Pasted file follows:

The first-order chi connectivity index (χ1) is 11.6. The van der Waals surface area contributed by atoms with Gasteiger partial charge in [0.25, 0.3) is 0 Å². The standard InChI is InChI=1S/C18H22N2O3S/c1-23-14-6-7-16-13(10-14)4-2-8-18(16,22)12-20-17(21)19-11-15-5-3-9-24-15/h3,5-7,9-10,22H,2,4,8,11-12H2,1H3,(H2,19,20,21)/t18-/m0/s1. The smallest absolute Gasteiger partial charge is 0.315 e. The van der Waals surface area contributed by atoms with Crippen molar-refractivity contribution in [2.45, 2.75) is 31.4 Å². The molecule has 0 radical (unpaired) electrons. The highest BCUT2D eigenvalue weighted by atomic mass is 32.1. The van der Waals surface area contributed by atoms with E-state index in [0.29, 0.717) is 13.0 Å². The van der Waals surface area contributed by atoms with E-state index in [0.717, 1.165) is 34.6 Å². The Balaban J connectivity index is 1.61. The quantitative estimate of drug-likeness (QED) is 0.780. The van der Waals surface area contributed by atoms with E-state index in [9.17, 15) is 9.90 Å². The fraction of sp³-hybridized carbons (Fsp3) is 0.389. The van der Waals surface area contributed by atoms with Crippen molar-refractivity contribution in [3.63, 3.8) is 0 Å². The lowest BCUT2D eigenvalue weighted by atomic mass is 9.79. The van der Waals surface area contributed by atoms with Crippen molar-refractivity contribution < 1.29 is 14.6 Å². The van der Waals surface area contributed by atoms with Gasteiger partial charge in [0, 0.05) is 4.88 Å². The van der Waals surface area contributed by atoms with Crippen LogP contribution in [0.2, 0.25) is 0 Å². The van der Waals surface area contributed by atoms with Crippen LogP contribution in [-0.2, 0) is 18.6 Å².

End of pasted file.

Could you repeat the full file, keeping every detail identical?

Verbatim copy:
The first-order chi connectivity index (χ1) is 11.6. The van der Waals surface area contributed by atoms with Gasteiger partial charge in [0.25, 0.3) is 0 Å². The standard InChI is InChI=1S/C18H22N2O3S/c1-23-14-6-7-16-13(10-14)4-2-8-18(16,22)12-20-17(21)19-11-15-5-3-9-24-15/h3,5-7,9-10,22H,2,4,8,11-12H2,1H3,(H2,19,20,21)/t18-/m0/s1. The smallest absolute Gasteiger partial charge is 0.315 e. The van der Waals surface area contributed by atoms with Crippen molar-refractivity contribution in [2.45, 2.75) is 31.4 Å². The molecule has 0 radical (unpaired) electrons. The highest BCUT2D eigenvalue weighted by atomic mass is 32.1. The van der Waals surface area contributed by atoms with E-state index in [0.29, 0.717) is 13.0 Å². The van der Waals surface area contributed by atoms with E-state index in [0.717, 1.165) is 34.6 Å². The Balaban J connectivity index is 1.61. The quantitative estimate of drug-likeness (QED) is 0.780. The van der Waals surface area contributed by atoms with E-state index in [9.17, 15) is 9.90 Å². The fraction of sp³-hybridized carbons (Fsp3) is 0.389. The van der Waals surface area contributed by atoms with Crippen molar-refractivity contribution in [3.63, 3.8) is 0 Å². The lowest BCUT2D eigenvalue weighted by atomic mass is 9.79. The van der Waals surface area contributed by atoms with Crippen molar-refractivity contribution < 1.29 is 14.6 Å². The van der Waals surface area contributed by atoms with Gasteiger partial charge in [0, 0.05) is 4.88 Å². The van der Waals surface area contributed by atoms with Crippen LogP contribution in [0.2, 0.25) is 0 Å². The van der Waals surface area contributed by atoms with Crippen LogP contribution in [-0.2, 0) is 18.6 Å².